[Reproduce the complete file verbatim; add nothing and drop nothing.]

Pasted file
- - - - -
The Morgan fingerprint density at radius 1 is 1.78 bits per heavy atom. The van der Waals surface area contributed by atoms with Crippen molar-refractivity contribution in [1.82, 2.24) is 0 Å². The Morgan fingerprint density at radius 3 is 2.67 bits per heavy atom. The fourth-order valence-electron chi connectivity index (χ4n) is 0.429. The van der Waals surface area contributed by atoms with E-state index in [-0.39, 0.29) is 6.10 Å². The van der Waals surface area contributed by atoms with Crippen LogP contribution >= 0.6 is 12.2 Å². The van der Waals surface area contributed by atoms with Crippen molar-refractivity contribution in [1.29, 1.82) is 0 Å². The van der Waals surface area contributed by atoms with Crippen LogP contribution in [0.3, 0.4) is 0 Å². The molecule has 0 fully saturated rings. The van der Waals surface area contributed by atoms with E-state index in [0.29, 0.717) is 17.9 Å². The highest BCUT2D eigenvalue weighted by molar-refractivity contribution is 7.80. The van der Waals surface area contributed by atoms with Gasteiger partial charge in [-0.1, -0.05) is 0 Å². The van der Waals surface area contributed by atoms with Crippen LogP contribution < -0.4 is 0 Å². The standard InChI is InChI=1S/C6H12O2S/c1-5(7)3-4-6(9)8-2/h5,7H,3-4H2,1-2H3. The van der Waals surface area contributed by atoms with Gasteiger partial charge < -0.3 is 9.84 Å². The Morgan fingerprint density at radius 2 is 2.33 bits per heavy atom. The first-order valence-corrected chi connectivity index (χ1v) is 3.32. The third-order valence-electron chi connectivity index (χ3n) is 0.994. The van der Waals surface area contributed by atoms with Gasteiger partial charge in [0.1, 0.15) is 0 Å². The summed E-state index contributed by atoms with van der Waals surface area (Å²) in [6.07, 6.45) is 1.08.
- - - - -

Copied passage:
The Morgan fingerprint density at radius 1 is 1.78 bits per heavy atom. The van der Waals surface area contributed by atoms with Crippen molar-refractivity contribution in [1.82, 2.24) is 0 Å². The Morgan fingerprint density at radius 3 is 2.67 bits per heavy atom. The fourth-order valence-electron chi connectivity index (χ4n) is 0.429. The van der Waals surface area contributed by atoms with E-state index in [-0.39, 0.29) is 6.10 Å². The van der Waals surface area contributed by atoms with Crippen LogP contribution >= 0.6 is 12.2 Å². The van der Waals surface area contributed by atoms with Crippen molar-refractivity contribution in [1.29, 1.82) is 0 Å². The van der Waals surface area contributed by atoms with Crippen LogP contribution in [0.3, 0.4) is 0 Å². The molecule has 0 fully saturated rings. The van der Waals surface area contributed by atoms with E-state index in [0.29, 0.717) is 17.9 Å². The highest BCUT2D eigenvalue weighted by molar-refractivity contribution is 7.80. The van der Waals surface area contributed by atoms with Gasteiger partial charge in [-0.1, -0.05) is 0 Å². The van der Waals surface area contributed by atoms with Crippen LogP contribution < -0.4 is 0 Å². The standard InChI is InChI=1S/C6H12O2S/c1-5(7)3-4-6(9)8-2/h5,7H,3-4H2,1-2H3. The van der Waals surface area contributed by atoms with Gasteiger partial charge < -0.3 is 9.84 Å². The Morgan fingerprint density at radius 2 is 2.33 bits per heavy atom. The first-order valence-corrected chi connectivity index (χ1v) is 3.32. The third-order valence-electron chi connectivity index (χ3n) is 0.994. The van der Waals surface area contributed by atoms with Gasteiger partial charge in [0.1, 0.15) is 0 Å². The summed E-state index contributed by atoms with van der Waals surface area (Å²) in [6.07, 6.45) is 1.08.